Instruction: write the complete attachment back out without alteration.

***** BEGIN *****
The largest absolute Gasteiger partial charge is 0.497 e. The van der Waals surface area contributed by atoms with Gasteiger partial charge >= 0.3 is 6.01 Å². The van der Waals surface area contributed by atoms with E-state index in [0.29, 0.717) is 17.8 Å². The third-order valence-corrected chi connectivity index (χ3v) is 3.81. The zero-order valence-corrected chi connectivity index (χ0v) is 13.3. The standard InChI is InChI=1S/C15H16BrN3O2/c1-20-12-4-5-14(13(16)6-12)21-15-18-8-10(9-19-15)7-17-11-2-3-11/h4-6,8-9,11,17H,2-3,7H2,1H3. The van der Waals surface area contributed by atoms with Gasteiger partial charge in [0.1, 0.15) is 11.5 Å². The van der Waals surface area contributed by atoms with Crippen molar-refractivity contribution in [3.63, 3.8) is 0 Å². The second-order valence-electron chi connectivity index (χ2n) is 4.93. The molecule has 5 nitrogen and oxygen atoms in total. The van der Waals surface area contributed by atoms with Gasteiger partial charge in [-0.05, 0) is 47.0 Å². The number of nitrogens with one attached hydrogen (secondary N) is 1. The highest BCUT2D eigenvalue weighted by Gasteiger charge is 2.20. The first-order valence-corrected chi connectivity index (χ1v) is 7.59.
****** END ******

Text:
The largest absolute Gasteiger partial charge is 0.497 e. The van der Waals surface area contributed by atoms with Gasteiger partial charge >= 0.3 is 6.01 Å². The van der Waals surface area contributed by atoms with E-state index in [0.29, 0.717) is 17.8 Å². The third-order valence-corrected chi connectivity index (χ3v) is 3.81. The zero-order valence-corrected chi connectivity index (χ0v) is 13.3. The standard InChI is InChI=1S/C15H16BrN3O2/c1-20-12-4-5-14(13(16)6-12)21-15-18-8-10(9-19-15)7-17-11-2-3-11/h4-6,8-9,11,17H,2-3,7H2,1H3. The van der Waals surface area contributed by atoms with Gasteiger partial charge in [0.1, 0.15) is 11.5 Å². The van der Waals surface area contributed by atoms with Crippen molar-refractivity contribution in [3.63, 3.8) is 0 Å². The second-order valence-electron chi connectivity index (χ2n) is 4.93. The molecule has 5 nitrogen and oxygen atoms in total. The van der Waals surface area contributed by atoms with Gasteiger partial charge in [-0.05, 0) is 47.0 Å². The number of nitrogens with one attached hydrogen (secondary N) is 1. The highest BCUT2D eigenvalue weighted by Gasteiger charge is 2.20. The first-order valence-corrected chi connectivity index (χ1v) is 7.59.